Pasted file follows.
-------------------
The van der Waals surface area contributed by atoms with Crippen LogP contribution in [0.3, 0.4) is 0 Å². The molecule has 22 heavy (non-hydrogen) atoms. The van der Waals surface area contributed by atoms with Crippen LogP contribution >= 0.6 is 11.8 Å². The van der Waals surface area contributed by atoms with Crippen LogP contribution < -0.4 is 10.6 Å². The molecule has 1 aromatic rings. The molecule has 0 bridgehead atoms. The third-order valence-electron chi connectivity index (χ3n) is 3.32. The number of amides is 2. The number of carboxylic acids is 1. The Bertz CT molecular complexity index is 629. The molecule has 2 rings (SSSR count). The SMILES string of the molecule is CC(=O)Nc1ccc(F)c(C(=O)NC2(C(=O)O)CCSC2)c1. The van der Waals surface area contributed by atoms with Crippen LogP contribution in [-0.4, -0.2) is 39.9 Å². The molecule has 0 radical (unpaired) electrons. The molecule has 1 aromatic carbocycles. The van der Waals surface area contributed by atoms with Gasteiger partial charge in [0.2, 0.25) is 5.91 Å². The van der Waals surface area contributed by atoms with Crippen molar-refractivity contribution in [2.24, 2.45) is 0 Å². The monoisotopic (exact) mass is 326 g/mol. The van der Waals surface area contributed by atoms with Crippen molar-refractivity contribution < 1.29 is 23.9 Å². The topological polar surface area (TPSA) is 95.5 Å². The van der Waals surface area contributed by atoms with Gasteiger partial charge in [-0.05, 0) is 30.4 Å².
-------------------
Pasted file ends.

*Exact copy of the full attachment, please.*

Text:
The van der Waals surface area contributed by atoms with Crippen LogP contribution in [0.3, 0.4) is 0 Å². The molecule has 22 heavy (non-hydrogen) atoms. The van der Waals surface area contributed by atoms with Crippen LogP contribution >= 0.6 is 11.8 Å². The van der Waals surface area contributed by atoms with Crippen LogP contribution < -0.4 is 10.6 Å². The molecule has 1 aromatic rings. The molecule has 0 bridgehead atoms. The third-order valence-electron chi connectivity index (χ3n) is 3.32. The number of amides is 2. The number of carboxylic acids is 1. The Bertz CT molecular complexity index is 629. The molecule has 2 rings (SSSR count). The SMILES string of the molecule is CC(=O)Nc1ccc(F)c(C(=O)NC2(C(=O)O)CCSC2)c1. The van der Waals surface area contributed by atoms with Crippen LogP contribution in [-0.4, -0.2) is 39.9 Å². The molecule has 0 radical (unpaired) electrons. The molecule has 1 aromatic carbocycles. The van der Waals surface area contributed by atoms with Gasteiger partial charge in [0.2, 0.25) is 5.91 Å². The van der Waals surface area contributed by atoms with Crippen molar-refractivity contribution in [2.24, 2.45) is 0 Å². The monoisotopic (exact) mass is 326 g/mol. The van der Waals surface area contributed by atoms with Crippen molar-refractivity contribution < 1.29 is 23.9 Å². The topological polar surface area (TPSA) is 95.5 Å². The van der Waals surface area contributed by atoms with Gasteiger partial charge in [-0.05, 0) is 30.4 Å².